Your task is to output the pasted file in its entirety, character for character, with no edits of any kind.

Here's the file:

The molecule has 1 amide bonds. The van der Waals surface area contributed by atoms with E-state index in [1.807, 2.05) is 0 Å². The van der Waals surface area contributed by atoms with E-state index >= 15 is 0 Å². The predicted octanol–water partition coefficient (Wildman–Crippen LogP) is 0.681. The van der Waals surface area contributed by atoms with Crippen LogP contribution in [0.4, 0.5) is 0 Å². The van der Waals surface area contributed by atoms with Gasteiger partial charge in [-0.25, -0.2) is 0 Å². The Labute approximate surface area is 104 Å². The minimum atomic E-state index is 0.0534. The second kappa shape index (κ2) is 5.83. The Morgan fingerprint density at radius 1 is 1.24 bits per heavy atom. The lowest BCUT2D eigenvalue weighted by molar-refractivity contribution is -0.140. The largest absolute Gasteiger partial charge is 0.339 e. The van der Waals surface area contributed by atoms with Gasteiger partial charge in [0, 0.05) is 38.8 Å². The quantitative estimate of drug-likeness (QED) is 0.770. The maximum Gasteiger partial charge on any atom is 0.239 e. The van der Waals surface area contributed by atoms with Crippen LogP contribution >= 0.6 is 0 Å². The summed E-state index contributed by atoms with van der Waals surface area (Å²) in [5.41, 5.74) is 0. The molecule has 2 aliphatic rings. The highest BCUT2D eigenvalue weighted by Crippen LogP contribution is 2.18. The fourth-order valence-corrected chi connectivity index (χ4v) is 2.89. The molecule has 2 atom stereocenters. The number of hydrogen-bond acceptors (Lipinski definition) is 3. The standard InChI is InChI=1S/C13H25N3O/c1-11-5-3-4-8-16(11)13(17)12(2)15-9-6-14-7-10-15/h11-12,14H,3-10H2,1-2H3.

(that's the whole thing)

The molecule has 1 amide bonds. The van der Waals surface area contributed by atoms with E-state index in [1.807, 2.05) is 0 Å². The van der Waals surface area contributed by atoms with E-state index >= 15 is 0 Å². The predicted octanol–water partition coefficient (Wildman–Crippen LogP) is 0.681. The van der Waals surface area contributed by atoms with Crippen LogP contribution in [0.4, 0.5) is 0 Å². The van der Waals surface area contributed by atoms with Gasteiger partial charge in [-0.25, -0.2) is 0 Å². The Labute approximate surface area is 104 Å². The minimum atomic E-state index is 0.0534. The second kappa shape index (κ2) is 5.83. The Morgan fingerprint density at radius 1 is 1.24 bits per heavy atom. The lowest BCUT2D eigenvalue weighted by molar-refractivity contribution is -0.140. The largest absolute Gasteiger partial charge is 0.339 e. The van der Waals surface area contributed by atoms with Gasteiger partial charge in [0, 0.05) is 38.8 Å². The quantitative estimate of drug-likeness (QED) is 0.770. The maximum Gasteiger partial charge on any atom is 0.239 e. The van der Waals surface area contributed by atoms with Crippen LogP contribution >= 0.6 is 0 Å². The summed E-state index contributed by atoms with van der Waals surface area (Å²) in [5.41, 5.74) is 0. The molecule has 2 aliphatic rings. The highest BCUT2D eigenvalue weighted by Crippen LogP contribution is 2.18. The fourth-order valence-corrected chi connectivity index (χ4v) is 2.89. The molecule has 2 atom stereocenters. The number of hydrogen-bond acceptors (Lipinski definition) is 3. The standard InChI is InChI=1S/C13H25N3O/c1-11-5-3-4-8-16(11)13(17)12(2)15-9-6-14-7-10-15/h11-12,14H,3-10H2,1-2H3.